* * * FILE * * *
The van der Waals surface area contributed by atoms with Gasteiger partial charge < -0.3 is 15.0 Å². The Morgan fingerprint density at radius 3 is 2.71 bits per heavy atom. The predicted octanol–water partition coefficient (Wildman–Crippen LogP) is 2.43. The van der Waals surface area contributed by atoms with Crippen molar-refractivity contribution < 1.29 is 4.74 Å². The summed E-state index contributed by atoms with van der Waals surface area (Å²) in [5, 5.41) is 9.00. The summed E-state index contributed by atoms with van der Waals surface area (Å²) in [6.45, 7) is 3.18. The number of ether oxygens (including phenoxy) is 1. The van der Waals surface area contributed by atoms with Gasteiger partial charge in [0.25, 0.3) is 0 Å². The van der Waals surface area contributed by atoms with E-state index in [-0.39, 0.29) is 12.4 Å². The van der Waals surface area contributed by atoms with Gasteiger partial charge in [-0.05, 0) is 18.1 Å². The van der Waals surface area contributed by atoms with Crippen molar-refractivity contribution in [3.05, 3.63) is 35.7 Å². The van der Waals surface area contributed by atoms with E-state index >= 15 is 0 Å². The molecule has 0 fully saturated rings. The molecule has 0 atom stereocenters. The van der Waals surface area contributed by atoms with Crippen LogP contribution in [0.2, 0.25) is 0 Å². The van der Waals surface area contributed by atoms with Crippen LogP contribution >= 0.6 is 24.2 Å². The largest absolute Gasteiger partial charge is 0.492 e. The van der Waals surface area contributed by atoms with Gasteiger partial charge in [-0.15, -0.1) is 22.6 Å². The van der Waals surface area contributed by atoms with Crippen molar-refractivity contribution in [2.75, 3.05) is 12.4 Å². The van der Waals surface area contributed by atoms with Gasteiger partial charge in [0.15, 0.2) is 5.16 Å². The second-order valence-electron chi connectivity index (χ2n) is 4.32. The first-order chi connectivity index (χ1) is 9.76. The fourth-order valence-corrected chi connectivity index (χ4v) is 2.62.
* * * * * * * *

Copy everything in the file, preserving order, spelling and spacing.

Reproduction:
The van der Waals surface area contributed by atoms with Gasteiger partial charge < -0.3 is 15.0 Å². The Morgan fingerprint density at radius 3 is 2.71 bits per heavy atom. The predicted octanol–water partition coefficient (Wildman–Crippen LogP) is 2.43. The van der Waals surface area contributed by atoms with Crippen molar-refractivity contribution < 1.29 is 4.74 Å². The summed E-state index contributed by atoms with van der Waals surface area (Å²) in [5, 5.41) is 9.00. The summed E-state index contributed by atoms with van der Waals surface area (Å²) in [6.45, 7) is 3.18. The number of ether oxygens (including phenoxy) is 1. The van der Waals surface area contributed by atoms with Gasteiger partial charge in [0.25, 0.3) is 0 Å². The van der Waals surface area contributed by atoms with E-state index in [-0.39, 0.29) is 12.4 Å². The van der Waals surface area contributed by atoms with Gasteiger partial charge in [-0.05, 0) is 18.1 Å². The van der Waals surface area contributed by atoms with Crippen molar-refractivity contribution in [3.05, 3.63) is 35.7 Å². The van der Waals surface area contributed by atoms with E-state index >= 15 is 0 Å². The molecule has 0 fully saturated rings. The molecule has 0 atom stereocenters. The van der Waals surface area contributed by atoms with Crippen LogP contribution in [0.2, 0.25) is 0 Å². The van der Waals surface area contributed by atoms with Crippen LogP contribution >= 0.6 is 24.2 Å². The largest absolute Gasteiger partial charge is 0.492 e. The van der Waals surface area contributed by atoms with Gasteiger partial charge in [-0.15, -0.1) is 22.6 Å². The van der Waals surface area contributed by atoms with Crippen molar-refractivity contribution in [2.75, 3.05) is 12.4 Å². The van der Waals surface area contributed by atoms with Gasteiger partial charge in [0.15, 0.2) is 5.16 Å². The second-order valence-electron chi connectivity index (χ2n) is 4.32. The first-order chi connectivity index (χ1) is 9.76. The fourth-order valence-corrected chi connectivity index (χ4v) is 2.62.